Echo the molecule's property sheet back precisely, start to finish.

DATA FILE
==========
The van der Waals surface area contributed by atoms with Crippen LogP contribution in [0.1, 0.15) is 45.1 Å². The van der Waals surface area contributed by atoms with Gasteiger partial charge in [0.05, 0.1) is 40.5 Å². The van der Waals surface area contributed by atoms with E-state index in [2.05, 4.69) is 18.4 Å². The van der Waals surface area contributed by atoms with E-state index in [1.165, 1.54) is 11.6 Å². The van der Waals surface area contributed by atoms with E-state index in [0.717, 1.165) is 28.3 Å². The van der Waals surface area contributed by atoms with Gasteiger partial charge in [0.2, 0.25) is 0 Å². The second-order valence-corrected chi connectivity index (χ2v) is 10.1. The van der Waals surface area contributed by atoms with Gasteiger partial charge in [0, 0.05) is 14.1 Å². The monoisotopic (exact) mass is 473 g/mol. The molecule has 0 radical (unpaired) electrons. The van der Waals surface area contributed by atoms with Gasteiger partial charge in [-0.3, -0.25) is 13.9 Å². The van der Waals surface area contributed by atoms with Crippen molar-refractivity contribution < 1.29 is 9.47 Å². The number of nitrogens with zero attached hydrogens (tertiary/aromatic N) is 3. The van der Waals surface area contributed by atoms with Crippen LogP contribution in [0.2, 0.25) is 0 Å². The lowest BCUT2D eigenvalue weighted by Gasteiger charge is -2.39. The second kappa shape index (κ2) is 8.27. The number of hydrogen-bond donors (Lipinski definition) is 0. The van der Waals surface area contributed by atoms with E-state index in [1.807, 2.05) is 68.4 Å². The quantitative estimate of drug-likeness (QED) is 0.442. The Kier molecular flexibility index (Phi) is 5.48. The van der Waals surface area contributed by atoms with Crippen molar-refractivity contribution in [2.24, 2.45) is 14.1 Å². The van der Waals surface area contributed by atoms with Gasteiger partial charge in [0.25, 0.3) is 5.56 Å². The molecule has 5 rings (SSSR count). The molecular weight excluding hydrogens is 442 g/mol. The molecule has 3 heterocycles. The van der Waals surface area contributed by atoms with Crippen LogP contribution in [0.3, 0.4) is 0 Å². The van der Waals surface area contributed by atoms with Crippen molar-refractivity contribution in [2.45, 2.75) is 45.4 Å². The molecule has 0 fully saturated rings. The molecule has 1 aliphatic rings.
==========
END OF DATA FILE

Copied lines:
The van der Waals surface area contributed by atoms with Crippen LogP contribution in [0.1, 0.15) is 45.1 Å². The van der Waals surface area contributed by atoms with Gasteiger partial charge in [0.05, 0.1) is 40.5 Å². The van der Waals surface area contributed by atoms with E-state index in [2.05, 4.69) is 18.4 Å². The van der Waals surface area contributed by atoms with E-state index in [1.165, 1.54) is 11.6 Å². The van der Waals surface area contributed by atoms with E-state index in [0.717, 1.165) is 28.3 Å². The van der Waals surface area contributed by atoms with Gasteiger partial charge in [0.2, 0.25) is 0 Å². The second-order valence-corrected chi connectivity index (χ2v) is 10.1. The van der Waals surface area contributed by atoms with Gasteiger partial charge in [0, 0.05) is 14.1 Å². The monoisotopic (exact) mass is 473 g/mol. The molecule has 0 radical (unpaired) electrons. The van der Waals surface area contributed by atoms with Gasteiger partial charge in [-0.3, -0.25) is 13.9 Å². The van der Waals surface area contributed by atoms with Crippen molar-refractivity contribution < 1.29 is 9.47 Å². The number of nitrogens with zero attached hydrogens (tertiary/aromatic N) is 3. The van der Waals surface area contributed by atoms with Crippen LogP contribution in [0.2, 0.25) is 0 Å². The lowest BCUT2D eigenvalue weighted by Gasteiger charge is -2.39. The second kappa shape index (κ2) is 8.27. The number of hydrogen-bond donors (Lipinski definition) is 0. The van der Waals surface area contributed by atoms with E-state index in [1.807, 2.05) is 68.4 Å². The quantitative estimate of drug-likeness (QED) is 0.442. The Kier molecular flexibility index (Phi) is 5.48. The van der Waals surface area contributed by atoms with Crippen molar-refractivity contribution in [2.24, 2.45) is 14.1 Å². The van der Waals surface area contributed by atoms with Gasteiger partial charge in [0.25, 0.3) is 5.56 Å². The molecule has 5 rings (SSSR count). The molecular weight excluding hydrogens is 442 g/mol. The molecule has 3 heterocycles. The van der Waals surface area contributed by atoms with Crippen LogP contribution in [0.3, 0.4) is 0 Å². The van der Waals surface area contributed by atoms with Crippen molar-refractivity contribution in [2.45, 2.75) is 45.4 Å². The molecule has 0 fully saturated rings. The molecule has 1 aliphatic rings.